Scientists know that whales can absorb huge amounts of CO2. That carbon is then stored in the ocean floor when they die. So why aren’t we better protecting the ocean habitats they need in our own attempts to find effective, long-lasting solutions for the climate crisis?

Some of my best days at sea have involved watching whales. I’ve been surrounded by orca on an Icelandic boat, and in Alaska, I witnessed a coordinated hunt on krill when four humpback whales soared above the ocean like Poseidon’s enforcers, their gaping mouths sloshing with their miniscule prey. One time, in the Sea of Cortez (Gulf of California), my kayak rolled when a humongous fin whale surfaced nearby.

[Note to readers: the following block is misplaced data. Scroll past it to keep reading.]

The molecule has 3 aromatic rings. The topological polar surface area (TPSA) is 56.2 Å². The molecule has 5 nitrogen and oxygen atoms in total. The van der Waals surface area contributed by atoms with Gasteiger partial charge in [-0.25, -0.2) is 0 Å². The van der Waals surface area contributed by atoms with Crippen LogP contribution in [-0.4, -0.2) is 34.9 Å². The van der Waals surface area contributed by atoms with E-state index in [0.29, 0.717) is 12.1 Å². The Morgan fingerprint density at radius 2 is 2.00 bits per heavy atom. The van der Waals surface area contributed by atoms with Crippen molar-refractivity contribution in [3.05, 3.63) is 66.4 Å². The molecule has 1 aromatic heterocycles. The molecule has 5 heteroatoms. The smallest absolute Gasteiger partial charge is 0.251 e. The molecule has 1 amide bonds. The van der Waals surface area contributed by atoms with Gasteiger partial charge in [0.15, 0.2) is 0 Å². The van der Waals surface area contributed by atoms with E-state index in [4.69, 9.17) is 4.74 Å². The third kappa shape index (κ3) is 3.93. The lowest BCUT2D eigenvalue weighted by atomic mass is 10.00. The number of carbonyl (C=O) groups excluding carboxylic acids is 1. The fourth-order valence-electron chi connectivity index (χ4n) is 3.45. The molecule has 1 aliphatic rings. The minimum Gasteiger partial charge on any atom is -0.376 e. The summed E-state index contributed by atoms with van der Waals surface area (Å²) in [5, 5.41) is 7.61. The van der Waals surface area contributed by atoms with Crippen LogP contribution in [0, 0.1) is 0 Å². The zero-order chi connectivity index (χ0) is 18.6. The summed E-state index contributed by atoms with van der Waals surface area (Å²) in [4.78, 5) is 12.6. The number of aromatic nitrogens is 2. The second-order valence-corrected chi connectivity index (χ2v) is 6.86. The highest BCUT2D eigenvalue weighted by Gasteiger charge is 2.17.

For three days recently, crossing the Scotia Sea from Antarctica to South Georgia, in some of the richest marine waters in the world, I spend hours on deck, absorbing every roll of swell with frozen fingers wrapped around my binoculars scanning for whales. Every distant spout from their blowholes confirms their migration northwards as Antarctica heads towards winter, after higher than usual summer temperatures continued whittling away the South Polar ice shelves.

It was during this voyage, and another science-based one back in 2020, where I began to comprehend whales possess value beyond aesthetic athleticism—studies show they sequestrate significant atmospheric carbon-dioxide (CO2) and can play a part in humanity’s stuttering progress to mitigate climate change.